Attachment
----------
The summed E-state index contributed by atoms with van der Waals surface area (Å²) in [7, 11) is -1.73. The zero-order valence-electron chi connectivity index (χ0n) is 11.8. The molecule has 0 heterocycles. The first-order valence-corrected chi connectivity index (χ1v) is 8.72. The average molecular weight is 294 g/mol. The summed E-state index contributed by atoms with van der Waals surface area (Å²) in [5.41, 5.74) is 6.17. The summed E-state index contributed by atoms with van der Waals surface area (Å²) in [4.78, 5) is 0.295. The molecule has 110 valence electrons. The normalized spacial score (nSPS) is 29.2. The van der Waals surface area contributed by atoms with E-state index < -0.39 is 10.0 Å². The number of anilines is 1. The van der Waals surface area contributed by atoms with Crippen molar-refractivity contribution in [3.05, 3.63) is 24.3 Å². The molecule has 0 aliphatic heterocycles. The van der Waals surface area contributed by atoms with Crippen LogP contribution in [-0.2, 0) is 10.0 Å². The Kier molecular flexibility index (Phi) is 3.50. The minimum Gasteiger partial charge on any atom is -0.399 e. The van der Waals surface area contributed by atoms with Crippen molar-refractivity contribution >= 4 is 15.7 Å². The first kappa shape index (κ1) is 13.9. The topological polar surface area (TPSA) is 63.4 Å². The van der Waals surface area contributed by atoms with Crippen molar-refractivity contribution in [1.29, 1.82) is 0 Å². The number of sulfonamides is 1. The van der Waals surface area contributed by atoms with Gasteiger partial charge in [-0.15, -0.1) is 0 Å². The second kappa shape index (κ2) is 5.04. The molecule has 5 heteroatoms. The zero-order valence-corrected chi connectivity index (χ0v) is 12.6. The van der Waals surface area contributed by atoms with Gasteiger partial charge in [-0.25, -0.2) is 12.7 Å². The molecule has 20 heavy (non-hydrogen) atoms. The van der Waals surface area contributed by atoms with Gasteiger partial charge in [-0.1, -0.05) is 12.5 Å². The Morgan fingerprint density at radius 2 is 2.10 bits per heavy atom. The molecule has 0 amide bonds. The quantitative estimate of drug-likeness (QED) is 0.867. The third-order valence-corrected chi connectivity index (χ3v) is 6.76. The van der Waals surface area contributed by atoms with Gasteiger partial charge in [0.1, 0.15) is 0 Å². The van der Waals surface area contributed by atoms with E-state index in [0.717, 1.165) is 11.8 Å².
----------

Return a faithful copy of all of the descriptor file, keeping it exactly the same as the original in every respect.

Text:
The summed E-state index contributed by atoms with van der Waals surface area (Å²) in [7, 11) is -1.73. The zero-order valence-electron chi connectivity index (χ0n) is 11.8. The molecule has 0 heterocycles. The first-order valence-corrected chi connectivity index (χ1v) is 8.72. The average molecular weight is 294 g/mol. The summed E-state index contributed by atoms with van der Waals surface area (Å²) in [5.41, 5.74) is 6.17. The summed E-state index contributed by atoms with van der Waals surface area (Å²) in [4.78, 5) is 0.295. The molecule has 110 valence electrons. The normalized spacial score (nSPS) is 29.2. The van der Waals surface area contributed by atoms with E-state index < -0.39 is 10.0 Å². The number of anilines is 1. The van der Waals surface area contributed by atoms with Crippen molar-refractivity contribution in [3.05, 3.63) is 24.3 Å². The molecule has 0 aliphatic heterocycles. The van der Waals surface area contributed by atoms with Crippen LogP contribution in [-0.2, 0) is 10.0 Å². The Kier molecular flexibility index (Phi) is 3.50. The minimum Gasteiger partial charge on any atom is -0.399 e. The van der Waals surface area contributed by atoms with Crippen molar-refractivity contribution >= 4 is 15.7 Å². The first kappa shape index (κ1) is 13.9. The topological polar surface area (TPSA) is 63.4 Å². The van der Waals surface area contributed by atoms with Crippen molar-refractivity contribution in [1.29, 1.82) is 0 Å². The number of sulfonamides is 1. The van der Waals surface area contributed by atoms with Gasteiger partial charge in [-0.15, -0.1) is 0 Å². The second kappa shape index (κ2) is 5.04. The molecule has 5 heteroatoms. The zero-order valence-corrected chi connectivity index (χ0v) is 12.6. The van der Waals surface area contributed by atoms with Gasteiger partial charge in [-0.25, -0.2) is 12.7 Å². The molecule has 20 heavy (non-hydrogen) atoms. The van der Waals surface area contributed by atoms with Gasteiger partial charge in [-0.1, -0.05) is 12.5 Å². The Morgan fingerprint density at radius 2 is 2.10 bits per heavy atom. The molecule has 0 amide bonds. The quantitative estimate of drug-likeness (QED) is 0.867. The third-order valence-corrected chi connectivity index (χ3v) is 6.76. The van der Waals surface area contributed by atoms with Gasteiger partial charge in [0.1, 0.15) is 0 Å². The van der Waals surface area contributed by atoms with E-state index in [0.717, 1.165) is 11.8 Å².